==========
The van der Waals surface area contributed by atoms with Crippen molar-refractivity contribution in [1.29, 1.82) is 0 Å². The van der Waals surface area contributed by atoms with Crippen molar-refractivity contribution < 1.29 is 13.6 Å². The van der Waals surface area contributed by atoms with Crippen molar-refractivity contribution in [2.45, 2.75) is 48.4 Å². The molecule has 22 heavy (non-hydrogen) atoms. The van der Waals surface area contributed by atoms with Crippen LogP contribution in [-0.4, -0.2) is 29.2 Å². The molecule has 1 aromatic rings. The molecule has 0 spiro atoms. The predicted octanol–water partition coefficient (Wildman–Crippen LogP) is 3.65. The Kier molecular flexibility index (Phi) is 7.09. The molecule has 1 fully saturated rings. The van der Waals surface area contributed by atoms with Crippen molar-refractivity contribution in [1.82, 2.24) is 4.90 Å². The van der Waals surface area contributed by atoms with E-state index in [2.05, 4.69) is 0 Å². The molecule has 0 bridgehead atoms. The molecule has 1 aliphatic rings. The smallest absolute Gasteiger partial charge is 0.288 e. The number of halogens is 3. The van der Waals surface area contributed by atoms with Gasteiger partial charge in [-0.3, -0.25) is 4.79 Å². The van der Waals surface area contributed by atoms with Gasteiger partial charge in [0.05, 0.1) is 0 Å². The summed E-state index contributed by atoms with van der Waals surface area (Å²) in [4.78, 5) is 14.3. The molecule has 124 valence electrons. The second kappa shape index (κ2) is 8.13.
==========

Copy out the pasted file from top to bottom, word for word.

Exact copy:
The van der Waals surface area contributed by atoms with Crippen molar-refractivity contribution in [1.29, 1.82) is 0 Å². The van der Waals surface area contributed by atoms with Crippen molar-refractivity contribution < 1.29 is 13.6 Å². The van der Waals surface area contributed by atoms with Crippen molar-refractivity contribution in [2.45, 2.75) is 48.4 Å². The molecule has 22 heavy (non-hydrogen) atoms. The van der Waals surface area contributed by atoms with Crippen LogP contribution in [-0.4, -0.2) is 29.2 Å². The molecule has 1 aromatic rings. The molecule has 0 spiro atoms. The predicted octanol–water partition coefficient (Wildman–Crippen LogP) is 3.65. The Kier molecular flexibility index (Phi) is 7.09. The molecule has 1 fully saturated rings. The van der Waals surface area contributed by atoms with Crippen molar-refractivity contribution in [1.82, 2.24) is 4.90 Å². The van der Waals surface area contributed by atoms with E-state index in [2.05, 4.69) is 0 Å². The molecule has 0 bridgehead atoms. The molecule has 1 aliphatic rings. The smallest absolute Gasteiger partial charge is 0.288 e. The number of halogens is 3. The van der Waals surface area contributed by atoms with Gasteiger partial charge in [-0.3, -0.25) is 4.79 Å². The van der Waals surface area contributed by atoms with Gasteiger partial charge in [0.05, 0.1) is 0 Å². The summed E-state index contributed by atoms with van der Waals surface area (Å²) in [4.78, 5) is 14.3. The molecule has 124 valence electrons. The second kappa shape index (κ2) is 8.13.